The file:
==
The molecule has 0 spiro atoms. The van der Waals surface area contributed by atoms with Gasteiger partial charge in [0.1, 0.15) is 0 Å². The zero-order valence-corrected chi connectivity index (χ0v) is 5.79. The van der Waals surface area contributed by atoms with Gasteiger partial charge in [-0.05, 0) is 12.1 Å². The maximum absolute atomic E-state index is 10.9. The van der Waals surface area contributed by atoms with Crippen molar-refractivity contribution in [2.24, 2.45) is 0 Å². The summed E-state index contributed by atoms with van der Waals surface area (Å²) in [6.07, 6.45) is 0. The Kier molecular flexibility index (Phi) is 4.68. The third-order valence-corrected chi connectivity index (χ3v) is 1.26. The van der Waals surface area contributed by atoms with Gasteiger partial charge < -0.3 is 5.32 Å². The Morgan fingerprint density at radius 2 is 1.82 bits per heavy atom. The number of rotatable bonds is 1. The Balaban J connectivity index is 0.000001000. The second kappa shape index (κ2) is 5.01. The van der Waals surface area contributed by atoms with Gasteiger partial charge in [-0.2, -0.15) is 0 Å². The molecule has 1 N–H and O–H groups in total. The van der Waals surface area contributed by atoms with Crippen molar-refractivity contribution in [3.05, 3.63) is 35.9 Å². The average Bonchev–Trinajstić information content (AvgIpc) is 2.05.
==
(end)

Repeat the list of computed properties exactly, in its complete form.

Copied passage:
The molecule has 0 spiro atoms. The van der Waals surface area contributed by atoms with Gasteiger partial charge in [0.1, 0.15) is 0 Å². The zero-order valence-corrected chi connectivity index (χ0v) is 5.79. The van der Waals surface area contributed by atoms with Gasteiger partial charge in [-0.05, 0) is 12.1 Å². The maximum absolute atomic E-state index is 10.9. The van der Waals surface area contributed by atoms with Crippen molar-refractivity contribution in [2.24, 2.45) is 0 Å². The summed E-state index contributed by atoms with van der Waals surface area (Å²) in [6.07, 6.45) is 0. The Kier molecular flexibility index (Phi) is 4.68. The third-order valence-corrected chi connectivity index (χ3v) is 1.26. The van der Waals surface area contributed by atoms with Gasteiger partial charge < -0.3 is 5.32 Å². The Morgan fingerprint density at radius 2 is 1.82 bits per heavy atom. The number of rotatable bonds is 1. The Balaban J connectivity index is 0.000001000. The second kappa shape index (κ2) is 5.01. The van der Waals surface area contributed by atoms with Gasteiger partial charge in [-0.2, -0.15) is 0 Å². The molecule has 1 N–H and O–H groups in total. The van der Waals surface area contributed by atoms with Crippen molar-refractivity contribution in [3.05, 3.63) is 35.9 Å². The average Bonchev–Trinajstić information content (AvgIpc) is 2.05.